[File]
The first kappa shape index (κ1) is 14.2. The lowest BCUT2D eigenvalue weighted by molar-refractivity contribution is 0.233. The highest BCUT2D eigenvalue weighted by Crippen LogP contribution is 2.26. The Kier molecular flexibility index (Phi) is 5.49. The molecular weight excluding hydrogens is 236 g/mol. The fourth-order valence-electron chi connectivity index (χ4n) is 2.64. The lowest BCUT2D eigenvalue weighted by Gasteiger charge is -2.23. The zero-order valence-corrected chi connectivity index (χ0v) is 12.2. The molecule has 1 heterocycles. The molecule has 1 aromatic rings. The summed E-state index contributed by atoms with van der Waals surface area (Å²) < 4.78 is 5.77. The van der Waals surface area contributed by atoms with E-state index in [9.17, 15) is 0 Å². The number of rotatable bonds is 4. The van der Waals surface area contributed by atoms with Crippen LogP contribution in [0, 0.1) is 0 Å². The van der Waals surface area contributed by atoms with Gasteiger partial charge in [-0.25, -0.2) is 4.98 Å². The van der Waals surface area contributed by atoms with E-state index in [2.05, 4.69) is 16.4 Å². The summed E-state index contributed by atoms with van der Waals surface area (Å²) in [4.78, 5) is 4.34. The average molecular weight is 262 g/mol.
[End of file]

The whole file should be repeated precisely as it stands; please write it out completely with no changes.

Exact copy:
The first kappa shape index (κ1) is 14.2. The lowest BCUT2D eigenvalue weighted by molar-refractivity contribution is 0.233. The highest BCUT2D eigenvalue weighted by Crippen LogP contribution is 2.26. The Kier molecular flexibility index (Phi) is 5.49. The molecular weight excluding hydrogens is 236 g/mol. The fourth-order valence-electron chi connectivity index (χ4n) is 2.64. The lowest BCUT2D eigenvalue weighted by Gasteiger charge is -2.23. The zero-order valence-corrected chi connectivity index (χ0v) is 12.2. The molecule has 1 heterocycles. The molecule has 1 aromatic rings. The summed E-state index contributed by atoms with van der Waals surface area (Å²) < 4.78 is 5.77. The van der Waals surface area contributed by atoms with E-state index in [9.17, 15) is 0 Å². The number of rotatable bonds is 4. The van der Waals surface area contributed by atoms with Crippen LogP contribution in [0, 0.1) is 0 Å². The van der Waals surface area contributed by atoms with Gasteiger partial charge in [-0.25, -0.2) is 4.98 Å². The van der Waals surface area contributed by atoms with E-state index in [2.05, 4.69) is 16.4 Å². The summed E-state index contributed by atoms with van der Waals surface area (Å²) in [4.78, 5) is 4.34. The average molecular weight is 262 g/mol.